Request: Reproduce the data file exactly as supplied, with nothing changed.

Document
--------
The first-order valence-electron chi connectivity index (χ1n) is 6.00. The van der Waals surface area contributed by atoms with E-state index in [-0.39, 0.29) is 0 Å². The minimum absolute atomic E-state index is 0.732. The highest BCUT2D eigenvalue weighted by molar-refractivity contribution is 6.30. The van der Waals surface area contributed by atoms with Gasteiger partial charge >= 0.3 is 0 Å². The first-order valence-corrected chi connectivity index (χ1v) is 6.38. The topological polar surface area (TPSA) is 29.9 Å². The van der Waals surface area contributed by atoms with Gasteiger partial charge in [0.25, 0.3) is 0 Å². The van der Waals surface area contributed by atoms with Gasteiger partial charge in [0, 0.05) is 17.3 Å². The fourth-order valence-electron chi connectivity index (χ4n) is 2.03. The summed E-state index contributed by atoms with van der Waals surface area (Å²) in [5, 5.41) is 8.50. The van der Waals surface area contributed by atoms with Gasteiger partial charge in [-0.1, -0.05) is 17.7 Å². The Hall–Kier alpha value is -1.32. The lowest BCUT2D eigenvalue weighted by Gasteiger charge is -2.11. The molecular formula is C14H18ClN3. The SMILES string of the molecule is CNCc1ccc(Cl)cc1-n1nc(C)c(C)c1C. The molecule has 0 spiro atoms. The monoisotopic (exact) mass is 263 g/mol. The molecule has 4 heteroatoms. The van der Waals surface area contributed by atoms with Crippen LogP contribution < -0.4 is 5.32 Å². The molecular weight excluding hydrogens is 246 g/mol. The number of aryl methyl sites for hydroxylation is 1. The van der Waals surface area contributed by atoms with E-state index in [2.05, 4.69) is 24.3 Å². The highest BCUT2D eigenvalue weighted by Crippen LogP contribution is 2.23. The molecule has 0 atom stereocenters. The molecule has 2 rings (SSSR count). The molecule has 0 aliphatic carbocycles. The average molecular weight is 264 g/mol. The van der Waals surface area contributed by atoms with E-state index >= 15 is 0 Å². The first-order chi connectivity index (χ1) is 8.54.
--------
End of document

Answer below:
The first-order valence-electron chi connectivity index (χ1n) is 6.00. The van der Waals surface area contributed by atoms with E-state index in [-0.39, 0.29) is 0 Å². The minimum absolute atomic E-state index is 0.732. The highest BCUT2D eigenvalue weighted by molar-refractivity contribution is 6.30. The van der Waals surface area contributed by atoms with Gasteiger partial charge >= 0.3 is 0 Å². The first-order valence-corrected chi connectivity index (χ1v) is 6.38. The topological polar surface area (TPSA) is 29.9 Å². The van der Waals surface area contributed by atoms with Gasteiger partial charge in [0.25, 0.3) is 0 Å². The van der Waals surface area contributed by atoms with Gasteiger partial charge in [0, 0.05) is 17.3 Å². The fourth-order valence-electron chi connectivity index (χ4n) is 2.03. The summed E-state index contributed by atoms with van der Waals surface area (Å²) in [5, 5.41) is 8.50. The van der Waals surface area contributed by atoms with Gasteiger partial charge in [-0.1, -0.05) is 17.7 Å². The Hall–Kier alpha value is -1.32. The lowest BCUT2D eigenvalue weighted by Gasteiger charge is -2.11. The molecular formula is C14H18ClN3. The SMILES string of the molecule is CNCc1ccc(Cl)cc1-n1nc(C)c(C)c1C. The molecule has 0 spiro atoms. The monoisotopic (exact) mass is 263 g/mol. The molecule has 4 heteroatoms. The van der Waals surface area contributed by atoms with Crippen LogP contribution < -0.4 is 5.32 Å². The molecular weight excluding hydrogens is 246 g/mol. The number of aryl methyl sites for hydroxylation is 1. The van der Waals surface area contributed by atoms with E-state index in [2.05, 4.69) is 24.3 Å². The highest BCUT2D eigenvalue weighted by Crippen LogP contribution is 2.23. The molecule has 0 atom stereocenters. The molecule has 2 rings (SSSR count). The molecule has 0 aliphatic carbocycles. The average molecular weight is 264 g/mol. The van der Waals surface area contributed by atoms with E-state index >= 15 is 0 Å². The first-order chi connectivity index (χ1) is 8.54.